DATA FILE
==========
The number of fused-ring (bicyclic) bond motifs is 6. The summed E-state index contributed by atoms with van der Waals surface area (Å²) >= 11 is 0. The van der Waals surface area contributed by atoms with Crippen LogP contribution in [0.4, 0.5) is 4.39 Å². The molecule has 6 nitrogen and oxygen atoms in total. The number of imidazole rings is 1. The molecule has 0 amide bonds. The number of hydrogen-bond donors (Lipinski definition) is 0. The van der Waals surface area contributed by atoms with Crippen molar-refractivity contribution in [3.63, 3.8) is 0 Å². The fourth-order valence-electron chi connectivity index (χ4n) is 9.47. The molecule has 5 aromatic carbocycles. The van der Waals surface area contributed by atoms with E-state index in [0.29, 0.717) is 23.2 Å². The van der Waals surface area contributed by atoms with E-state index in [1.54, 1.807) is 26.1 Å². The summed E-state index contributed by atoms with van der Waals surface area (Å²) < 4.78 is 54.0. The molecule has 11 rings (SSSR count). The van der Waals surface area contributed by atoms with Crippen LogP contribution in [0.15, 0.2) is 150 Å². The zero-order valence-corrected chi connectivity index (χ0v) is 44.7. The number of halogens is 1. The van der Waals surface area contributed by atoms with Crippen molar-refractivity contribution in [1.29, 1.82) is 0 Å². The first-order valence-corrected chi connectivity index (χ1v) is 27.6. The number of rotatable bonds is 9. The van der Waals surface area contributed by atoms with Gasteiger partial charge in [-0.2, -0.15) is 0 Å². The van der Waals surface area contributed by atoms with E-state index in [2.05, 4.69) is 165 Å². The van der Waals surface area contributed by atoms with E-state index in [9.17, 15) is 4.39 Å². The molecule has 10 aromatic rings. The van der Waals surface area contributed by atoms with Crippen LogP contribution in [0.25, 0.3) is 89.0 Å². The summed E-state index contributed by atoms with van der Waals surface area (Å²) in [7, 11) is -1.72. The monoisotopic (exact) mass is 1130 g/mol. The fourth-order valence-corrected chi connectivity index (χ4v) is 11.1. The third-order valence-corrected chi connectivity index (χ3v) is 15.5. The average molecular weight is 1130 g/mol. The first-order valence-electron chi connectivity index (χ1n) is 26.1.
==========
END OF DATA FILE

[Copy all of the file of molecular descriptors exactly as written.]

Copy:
The number of fused-ring (bicyclic) bond motifs is 6. The summed E-state index contributed by atoms with van der Waals surface area (Å²) >= 11 is 0. The van der Waals surface area contributed by atoms with Crippen LogP contribution in [0.4, 0.5) is 4.39 Å². The molecule has 6 nitrogen and oxygen atoms in total. The number of imidazole rings is 1. The molecule has 0 amide bonds. The number of hydrogen-bond donors (Lipinski definition) is 0. The van der Waals surface area contributed by atoms with Crippen molar-refractivity contribution in [3.63, 3.8) is 0 Å². The fourth-order valence-electron chi connectivity index (χ4n) is 9.47. The molecule has 5 aromatic carbocycles. The van der Waals surface area contributed by atoms with E-state index in [0.29, 0.717) is 23.2 Å². The van der Waals surface area contributed by atoms with E-state index in [1.54, 1.807) is 26.1 Å². The summed E-state index contributed by atoms with van der Waals surface area (Å²) < 4.78 is 54.0. The molecule has 11 rings (SSSR count). The van der Waals surface area contributed by atoms with Crippen LogP contribution in [0.15, 0.2) is 150 Å². The zero-order valence-corrected chi connectivity index (χ0v) is 44.7. The number of halogens is 1. The van der Waals surface area contributed by atoms with Crippen molar-refractivity contribution in [1.29, 1.82) is 0 Å². The first-order valence-corrected chi connectivity index (χ1v) is 27.6. The number of rotatable bonds is 9. The van der Waals surface area contributed by atoms with Gasteiger partial charge in [-0.2, -0.15) is 0 Å². The van der Waals surface area contributed by atoms with E-state index in [2.05, 4.69) is 165 Å². The van der Waals surface area contributed by atoms with E-state index in [9.17, 15) is 4.39 Å². The molecule has 10 aromatic rings. The van der Waals surface area contributed by atoms with Crippen LogP contribution in [0.25, 0.3) is 89.0 Å². The summed E-state index contributed by atoms with van der Waals surface area (Å²) in [7, 11) is -1.72. The monoisotopic (exact) mass is 1130 g/mol. The fourth-order valence-corrected chi connectivity index (χ4v) is 11.1. The third-order valence-corrected chi connectivity index (χ3v) is 15.5. The average molecular weight is 1130 g/mol. The first-order valence-electron chi connectivity index (χ1n) is 26.1.